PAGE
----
Not to mention the external peripherals. My only problem now is that I want a faster SCSI card, so I might give up the 100 megabit ethernet. Of course, I have realized for a while that all my upgrades are a little silly, since I could have purchased a new machine for about the same money. But then again, I just really like my 7300 and can't seem to part with it. My wife wants a new 17" iMac, and I will probably get her one, but I will probably still be using my little 7300.

Christopher Brown

Hi Christopher,

Think of how it would fly with one of those 700 MHz or 800 MHz Sonnet G4 upgrades.

Charles

PowerBook 520 - Ethernet Dongle Adapter

From Raymond P. Ausrotas

Hello

Found your recent article very timely.

I affectionately struggled with my PowerBook 520 as a home computer for eight years. A couple of years ago, I even tried (unsuccessfully) to upgrade its processor to a Newer Tech 167 MHz version. According to our local Mac store, the processor worked, but the board couldn't run it.

Finally, I broke down last week and got a new iMac, and I can't connect the two machines to share files and use the documents and extra memory still in the old girl's hard drive. Frankly, I'd still like to use her from time to time, but it has gotten so slow doing even simple tasks that even that may be a pipe dream.

Anyhow, Apple tells me I need a dongle adapter that will allow me to run an ethernet cable between the two, and then will be all set. Do you folks have any of these, or know where I can get one? Thanks!

- Ray

Hi Ray,

What you need is an Apple Attachment Unit Interface (AAUI) adapter. You can find one here on the Micromat website and often find them on eBay as well.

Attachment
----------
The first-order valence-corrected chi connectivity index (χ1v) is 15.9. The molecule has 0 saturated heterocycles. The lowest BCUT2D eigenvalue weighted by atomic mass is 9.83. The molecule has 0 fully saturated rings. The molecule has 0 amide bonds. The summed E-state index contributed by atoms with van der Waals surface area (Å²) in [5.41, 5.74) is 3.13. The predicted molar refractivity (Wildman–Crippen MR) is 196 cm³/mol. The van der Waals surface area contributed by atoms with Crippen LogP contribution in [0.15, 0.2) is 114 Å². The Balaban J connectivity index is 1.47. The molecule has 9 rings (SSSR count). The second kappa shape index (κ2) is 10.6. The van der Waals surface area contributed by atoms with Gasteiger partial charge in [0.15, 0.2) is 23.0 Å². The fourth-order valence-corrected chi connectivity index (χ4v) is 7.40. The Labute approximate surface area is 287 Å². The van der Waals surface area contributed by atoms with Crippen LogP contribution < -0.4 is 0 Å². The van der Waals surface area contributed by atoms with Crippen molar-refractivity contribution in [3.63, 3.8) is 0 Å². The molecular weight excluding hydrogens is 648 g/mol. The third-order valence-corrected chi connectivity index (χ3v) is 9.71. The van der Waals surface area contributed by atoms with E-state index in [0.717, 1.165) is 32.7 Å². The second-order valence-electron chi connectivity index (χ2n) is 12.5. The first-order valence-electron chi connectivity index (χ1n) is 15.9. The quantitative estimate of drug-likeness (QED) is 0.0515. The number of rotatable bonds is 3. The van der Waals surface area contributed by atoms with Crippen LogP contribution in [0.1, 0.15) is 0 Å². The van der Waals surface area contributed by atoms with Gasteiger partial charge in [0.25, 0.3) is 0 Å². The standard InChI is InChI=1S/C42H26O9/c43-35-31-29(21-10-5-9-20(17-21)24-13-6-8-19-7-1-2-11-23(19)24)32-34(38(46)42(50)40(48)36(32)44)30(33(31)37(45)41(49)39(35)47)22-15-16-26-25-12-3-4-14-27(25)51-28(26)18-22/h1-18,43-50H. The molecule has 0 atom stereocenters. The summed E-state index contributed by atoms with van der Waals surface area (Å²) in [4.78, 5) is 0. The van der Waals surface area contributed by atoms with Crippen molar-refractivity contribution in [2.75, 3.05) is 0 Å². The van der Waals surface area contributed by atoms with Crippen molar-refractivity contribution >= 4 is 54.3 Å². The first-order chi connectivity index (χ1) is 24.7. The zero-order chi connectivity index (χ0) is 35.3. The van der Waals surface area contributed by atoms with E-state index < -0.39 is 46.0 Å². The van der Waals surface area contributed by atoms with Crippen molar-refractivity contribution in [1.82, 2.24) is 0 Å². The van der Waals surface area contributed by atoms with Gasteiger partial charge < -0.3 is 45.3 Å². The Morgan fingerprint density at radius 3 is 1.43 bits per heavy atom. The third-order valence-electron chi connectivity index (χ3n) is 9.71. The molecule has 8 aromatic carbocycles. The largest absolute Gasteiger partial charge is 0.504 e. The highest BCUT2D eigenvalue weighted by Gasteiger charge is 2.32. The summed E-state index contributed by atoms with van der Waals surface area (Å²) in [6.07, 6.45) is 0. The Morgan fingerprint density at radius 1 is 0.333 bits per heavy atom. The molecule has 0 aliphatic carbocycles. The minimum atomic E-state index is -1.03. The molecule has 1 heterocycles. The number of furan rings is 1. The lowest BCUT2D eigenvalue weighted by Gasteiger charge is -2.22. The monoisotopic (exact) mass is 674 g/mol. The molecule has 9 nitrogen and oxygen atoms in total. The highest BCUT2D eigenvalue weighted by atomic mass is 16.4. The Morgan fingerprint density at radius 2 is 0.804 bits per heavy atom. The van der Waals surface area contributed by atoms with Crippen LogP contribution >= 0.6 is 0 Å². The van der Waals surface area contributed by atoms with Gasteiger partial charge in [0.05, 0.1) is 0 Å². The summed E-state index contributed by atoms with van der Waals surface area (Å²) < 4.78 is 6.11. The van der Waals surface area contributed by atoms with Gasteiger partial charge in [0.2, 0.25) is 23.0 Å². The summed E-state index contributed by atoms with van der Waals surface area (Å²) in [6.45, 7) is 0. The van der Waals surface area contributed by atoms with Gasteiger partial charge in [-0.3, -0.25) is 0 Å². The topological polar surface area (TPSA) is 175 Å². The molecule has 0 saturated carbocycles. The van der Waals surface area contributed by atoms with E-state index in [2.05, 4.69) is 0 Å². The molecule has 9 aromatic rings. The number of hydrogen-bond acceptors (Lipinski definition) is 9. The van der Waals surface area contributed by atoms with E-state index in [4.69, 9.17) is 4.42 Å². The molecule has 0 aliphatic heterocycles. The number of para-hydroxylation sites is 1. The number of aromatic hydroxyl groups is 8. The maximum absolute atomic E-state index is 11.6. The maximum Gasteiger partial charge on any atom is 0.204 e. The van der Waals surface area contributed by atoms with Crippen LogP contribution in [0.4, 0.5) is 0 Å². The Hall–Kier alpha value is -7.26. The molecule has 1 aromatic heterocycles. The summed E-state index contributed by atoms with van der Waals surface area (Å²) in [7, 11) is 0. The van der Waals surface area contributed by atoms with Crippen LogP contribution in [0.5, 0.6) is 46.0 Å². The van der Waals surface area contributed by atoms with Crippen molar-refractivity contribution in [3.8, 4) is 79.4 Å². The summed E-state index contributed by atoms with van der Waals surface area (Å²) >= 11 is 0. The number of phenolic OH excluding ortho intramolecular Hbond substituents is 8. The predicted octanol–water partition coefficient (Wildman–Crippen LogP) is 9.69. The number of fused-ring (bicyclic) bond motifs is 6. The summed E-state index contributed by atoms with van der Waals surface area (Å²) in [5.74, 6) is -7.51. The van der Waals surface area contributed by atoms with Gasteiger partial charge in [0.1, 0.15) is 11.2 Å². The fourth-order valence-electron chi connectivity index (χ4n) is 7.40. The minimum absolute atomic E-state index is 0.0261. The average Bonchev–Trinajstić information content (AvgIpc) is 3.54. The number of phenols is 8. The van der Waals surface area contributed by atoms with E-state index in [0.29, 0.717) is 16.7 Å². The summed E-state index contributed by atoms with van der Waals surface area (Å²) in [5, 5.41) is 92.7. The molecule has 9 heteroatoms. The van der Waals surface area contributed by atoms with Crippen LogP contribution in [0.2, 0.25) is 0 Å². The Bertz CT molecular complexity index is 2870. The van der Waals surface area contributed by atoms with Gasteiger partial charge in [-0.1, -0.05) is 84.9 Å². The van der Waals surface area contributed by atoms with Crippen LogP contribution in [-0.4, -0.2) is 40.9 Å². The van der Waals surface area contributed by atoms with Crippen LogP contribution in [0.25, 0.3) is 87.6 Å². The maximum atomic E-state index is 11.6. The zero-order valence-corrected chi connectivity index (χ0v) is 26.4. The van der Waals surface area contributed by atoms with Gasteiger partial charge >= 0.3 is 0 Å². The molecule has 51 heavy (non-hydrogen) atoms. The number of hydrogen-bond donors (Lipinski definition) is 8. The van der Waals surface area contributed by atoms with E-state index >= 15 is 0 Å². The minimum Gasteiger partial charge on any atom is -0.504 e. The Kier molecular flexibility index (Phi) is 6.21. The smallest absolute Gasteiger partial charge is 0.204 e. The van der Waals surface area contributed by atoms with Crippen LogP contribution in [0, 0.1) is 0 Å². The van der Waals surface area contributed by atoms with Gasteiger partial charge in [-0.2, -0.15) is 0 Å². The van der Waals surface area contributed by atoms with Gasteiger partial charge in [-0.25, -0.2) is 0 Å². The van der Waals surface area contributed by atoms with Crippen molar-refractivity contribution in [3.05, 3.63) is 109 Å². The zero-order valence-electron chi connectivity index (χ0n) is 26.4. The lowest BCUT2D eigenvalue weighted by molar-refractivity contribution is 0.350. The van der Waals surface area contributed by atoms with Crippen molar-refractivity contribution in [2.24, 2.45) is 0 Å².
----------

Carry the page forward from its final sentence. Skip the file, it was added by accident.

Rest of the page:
You will also need an ethernet crossover cable.

Charles

Please help: PowerBook 3400 USB Support

From Lorne Shapiro

Mr. Moore,

How do you do?

I am the fairly proud owner of a PowerBook 3400c and have recently run into a problem. I would like to buy a digital camera, although, of course, I have no USB port on my Mac. Many Mac dealers have told me that I am out of luck and should think about upgrading.

I was reluctant to accept this advice and turned to the Net. I came across a response that you gave to someone's query in the Miscellaneous Ramblings on Low End Mac in the July 22, 2002 issue, where you state, "However, PowerBook 3400s can be quite easily modified to support CardBus devices."

Needless to say, I am somewhat encouraged by these words and would be extremely grateful if you would be willing to tell me what is available on the market to make my old Mac USB compatible. I eagerly await your reply.

Thank you,
Lorne Shapiro

Hi Mr. Shapiro,

MCE does the CardBus upgrade modification to the PowerBook 3400, 3500 (original G3), and 2400 for US$99.

CardBus PC Card slots are 32-bit PC Card slots capable of handling superfast 32-bit PC Cards. Processing of these cards is handled by a dedicated CardBus microprocessor running at 33 MHz - independent of your PowerBook's CPU. CardBus cards can be are many times more powerful than the older 16-bit cards, since they have their own dedicated microprocessor and are 32-bit, not 16-bit. Also, the performance hit on your PowerBook is minimized, since your PowerBook's CPU is free to perform other tasks besides processing PC Card commands.

With the MCE CardBus Upgrade Service, MCE enables your system to recognize and utilize these 32-bit CardBus PC Cards at full 32-bit/33 MHz strength. You'll have 100% CardBus compliant slots. Once the upgrade is complete, you'll be able to use all of the same 32-bit CardBus PC Cards that previously only PowerBook G3 Series owners could use. These include FireWire CardBus Cards, USB CardBus Cards, 100Base-T Ethernet CardBus Cards, Ultra-SCSI and Ultra-Wide SCSI CardBus Cards, and the ixMicro Road Rocket video-out CardBus Card that allows you to have dual monitors (your LCD screen and a second monitor) and do true monitor spanning on your PowerBook G3 Wall Street, not simply mirroring.